When Jane Morris ended her relationship with Rossetti in the early 1870s it was in response to his growing sexual interest in May. I read that recently and found it utterly breath-taking and without basis in anything in Rossetti’s character. How many children are in Rossetti’s art? You could probably count them on one hand, he seems to have had an aversion to them, possibly due to his own sad experiences, but when you see the above picture, it does stop you for a second. Pictured in the same ‘Stunner’ way as her mother, May is only 10 years old in the above portrait. She has the same facial expression as her mother, that some people interpret in Jane as sexual longing. Well, I’ll believe Rossetti’s a child molester when hell freezes over, but it’s a strange choice to pose a tweenager in the same way as you pose her mother, your lover. There is very little difference between the image of May and this one by Albert Moore…
A Girl Albert Moore
This ‘girl’ is obviously older, but still the word ‘girl’ prevails. When did a girl become a woman? To hazard a guess, I would think her wedding day, which is ironic if you look at images of some of the wives of our beloved Pre-Raphaelite circle…
Mrs Burne-Jones (1860) Dante Gabriel Rossetti
Now although she looks about twelve, Georgiana Burne
We know all that Victorian women were all ‘the angel of the house’ and at the mercy of their father-husbands. That doesn’t explain the images of little girls that abound. These images aren’t like Georgie, a child-like woman, these are images of little girls on thrones, with halos. These are little goddesses.
|Autumn Leaves (1855-6) John Everett Millais|
|Sophie Gray (1857) John Everett Millais|
Look at the direct, silent gazes of the Millais girls. Sophie Gray is a good example of the all-knowing child, challenging us to approach. She is only fourteen in her portrait, and only twelve in Autumn Leaves. The attraction possibly lies in the promise of matched 'intellect', without the bother of adult preoccupations. For artists such as the Pre-Raphaelites, the realm of the imagination was perfection, and the child ruled such a world. Fairy tales, heroes and dragons, mock-medieval a-sexual simplicity is made for the child aesthetic, with no threat of sex. No worldly concerns to hinder them, the child lives in an unworldly state of imagination until the day she says ‘I do’. For men who attempted to insert themselves into this world regularly and professionally, the child must have seemed their guide. If you look at it this way, it becomes completely understandable why men of fantasy, both literature and art-based, sought out the companionship of young girls. In fact, it explains John Ruskin’s sham of a marriage, how he couldn’t bring himself to ‘womanise’ the girl, and by his terminal hesitation, he managed to ruin his marriage. It explains Rossetti’s love of the Morris children in their isolation at Kelmscott, offering him a complete release from the real world back into childhood. It is a relief from all the responsibility, the physical and emotional demands and the constant pressure of being a Victorian man. When Emile Zola wrote ‘I want never to be anything but a child walking in the shadow of your dress,’ he might as well have added ‘but as that isn’t possible, I’ll vicariously live through a child instead.’ To be a child meant never having to leave the Wonderland of the imagination, and as a boy that experience was cut short at the age of six before they got to truly appreciate the freedom from modern care that girls enjoyed. No wonder these men craved the company of little girls, they were their ticket to Wonderland.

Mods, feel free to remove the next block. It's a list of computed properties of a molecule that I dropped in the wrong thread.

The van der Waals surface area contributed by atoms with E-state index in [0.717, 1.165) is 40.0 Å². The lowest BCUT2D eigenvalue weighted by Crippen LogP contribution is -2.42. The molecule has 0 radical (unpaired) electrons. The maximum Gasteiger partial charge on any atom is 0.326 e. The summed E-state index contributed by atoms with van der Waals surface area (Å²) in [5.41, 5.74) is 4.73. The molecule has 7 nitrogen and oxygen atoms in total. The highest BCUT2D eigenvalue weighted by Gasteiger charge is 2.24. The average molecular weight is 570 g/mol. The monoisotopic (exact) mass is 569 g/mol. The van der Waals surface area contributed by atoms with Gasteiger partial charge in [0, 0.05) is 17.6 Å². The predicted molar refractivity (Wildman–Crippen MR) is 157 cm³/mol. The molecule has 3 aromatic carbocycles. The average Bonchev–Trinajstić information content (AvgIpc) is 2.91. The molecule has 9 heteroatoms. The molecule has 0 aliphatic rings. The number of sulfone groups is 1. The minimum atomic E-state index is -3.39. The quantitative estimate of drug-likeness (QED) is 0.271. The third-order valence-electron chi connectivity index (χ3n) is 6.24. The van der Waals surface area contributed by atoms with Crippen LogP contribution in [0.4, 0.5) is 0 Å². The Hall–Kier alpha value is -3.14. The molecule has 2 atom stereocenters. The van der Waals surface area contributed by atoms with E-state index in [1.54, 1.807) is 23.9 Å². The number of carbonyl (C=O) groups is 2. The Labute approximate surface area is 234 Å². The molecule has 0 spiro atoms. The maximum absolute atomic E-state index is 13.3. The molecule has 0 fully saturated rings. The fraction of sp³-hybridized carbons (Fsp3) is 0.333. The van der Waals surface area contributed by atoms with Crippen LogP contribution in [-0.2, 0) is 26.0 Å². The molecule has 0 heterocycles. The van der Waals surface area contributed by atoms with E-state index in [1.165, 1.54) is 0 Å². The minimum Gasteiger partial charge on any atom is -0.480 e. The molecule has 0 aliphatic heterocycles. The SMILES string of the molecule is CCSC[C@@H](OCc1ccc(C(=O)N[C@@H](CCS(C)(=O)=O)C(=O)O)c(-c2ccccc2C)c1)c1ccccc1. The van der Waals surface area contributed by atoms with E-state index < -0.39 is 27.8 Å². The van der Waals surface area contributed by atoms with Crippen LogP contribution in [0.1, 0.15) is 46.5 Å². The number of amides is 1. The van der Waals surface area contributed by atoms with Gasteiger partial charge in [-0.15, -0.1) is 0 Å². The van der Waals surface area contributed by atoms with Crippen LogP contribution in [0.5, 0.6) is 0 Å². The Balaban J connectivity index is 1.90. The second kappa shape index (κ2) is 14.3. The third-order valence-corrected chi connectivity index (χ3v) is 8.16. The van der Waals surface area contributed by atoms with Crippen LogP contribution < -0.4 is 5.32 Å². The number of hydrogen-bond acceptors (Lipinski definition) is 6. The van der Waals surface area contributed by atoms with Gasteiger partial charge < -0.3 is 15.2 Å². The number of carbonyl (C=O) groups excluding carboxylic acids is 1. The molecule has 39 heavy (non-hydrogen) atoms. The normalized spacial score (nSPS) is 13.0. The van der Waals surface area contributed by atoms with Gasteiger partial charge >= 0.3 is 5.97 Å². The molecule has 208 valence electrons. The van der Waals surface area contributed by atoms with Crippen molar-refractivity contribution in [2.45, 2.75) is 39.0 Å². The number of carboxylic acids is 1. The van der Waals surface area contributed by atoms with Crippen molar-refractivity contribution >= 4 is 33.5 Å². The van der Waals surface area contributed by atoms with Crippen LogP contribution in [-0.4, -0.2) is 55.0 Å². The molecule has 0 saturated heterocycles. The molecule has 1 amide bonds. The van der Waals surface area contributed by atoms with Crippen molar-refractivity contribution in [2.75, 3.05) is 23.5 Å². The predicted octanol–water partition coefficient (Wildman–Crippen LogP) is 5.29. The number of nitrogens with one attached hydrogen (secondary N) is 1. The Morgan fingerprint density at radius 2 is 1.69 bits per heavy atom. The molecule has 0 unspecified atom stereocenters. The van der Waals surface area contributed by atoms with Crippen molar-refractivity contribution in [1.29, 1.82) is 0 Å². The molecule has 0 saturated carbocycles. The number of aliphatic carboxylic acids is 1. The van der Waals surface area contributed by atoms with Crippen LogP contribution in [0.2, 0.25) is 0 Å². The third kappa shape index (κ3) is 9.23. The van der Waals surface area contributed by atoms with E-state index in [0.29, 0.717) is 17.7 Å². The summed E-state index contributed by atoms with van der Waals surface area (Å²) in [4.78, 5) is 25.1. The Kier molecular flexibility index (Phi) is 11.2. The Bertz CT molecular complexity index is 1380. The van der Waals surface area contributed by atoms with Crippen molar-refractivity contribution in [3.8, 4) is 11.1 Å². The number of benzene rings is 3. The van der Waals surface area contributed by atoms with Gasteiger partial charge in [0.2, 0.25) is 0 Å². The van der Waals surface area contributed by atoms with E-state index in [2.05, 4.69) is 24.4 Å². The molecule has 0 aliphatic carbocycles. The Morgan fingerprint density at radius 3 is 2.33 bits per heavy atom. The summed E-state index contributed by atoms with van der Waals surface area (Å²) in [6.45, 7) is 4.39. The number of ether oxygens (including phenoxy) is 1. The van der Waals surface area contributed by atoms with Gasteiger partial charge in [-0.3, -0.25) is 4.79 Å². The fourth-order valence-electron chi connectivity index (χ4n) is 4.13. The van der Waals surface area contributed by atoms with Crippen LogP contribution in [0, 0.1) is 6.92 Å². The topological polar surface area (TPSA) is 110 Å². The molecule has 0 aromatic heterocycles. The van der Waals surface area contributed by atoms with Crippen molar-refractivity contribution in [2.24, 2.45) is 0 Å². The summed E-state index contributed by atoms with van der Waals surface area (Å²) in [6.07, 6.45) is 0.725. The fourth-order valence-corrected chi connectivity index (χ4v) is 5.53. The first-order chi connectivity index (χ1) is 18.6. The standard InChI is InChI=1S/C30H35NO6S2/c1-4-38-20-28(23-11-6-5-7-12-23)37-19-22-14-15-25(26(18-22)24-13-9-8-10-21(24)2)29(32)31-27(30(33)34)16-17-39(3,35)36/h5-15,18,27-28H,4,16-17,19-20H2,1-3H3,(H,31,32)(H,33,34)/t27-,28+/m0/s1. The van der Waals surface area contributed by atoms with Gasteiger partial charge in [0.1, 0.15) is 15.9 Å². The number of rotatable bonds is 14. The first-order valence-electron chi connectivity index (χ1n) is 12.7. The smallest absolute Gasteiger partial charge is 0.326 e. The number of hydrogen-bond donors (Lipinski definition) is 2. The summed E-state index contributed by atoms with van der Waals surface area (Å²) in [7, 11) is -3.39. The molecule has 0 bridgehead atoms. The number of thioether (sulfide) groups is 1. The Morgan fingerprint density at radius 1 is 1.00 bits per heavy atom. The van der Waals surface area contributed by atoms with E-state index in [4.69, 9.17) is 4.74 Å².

That’s all very well and good if you believe that side of the story, if you believe that Victorian gentlemen all had the very best of intentions. Join me tomorrow for Part Two: ‘Girl, You’ll be a Woman Soon’…
The Bud and The Bloom (1906) Andrea Lucchesi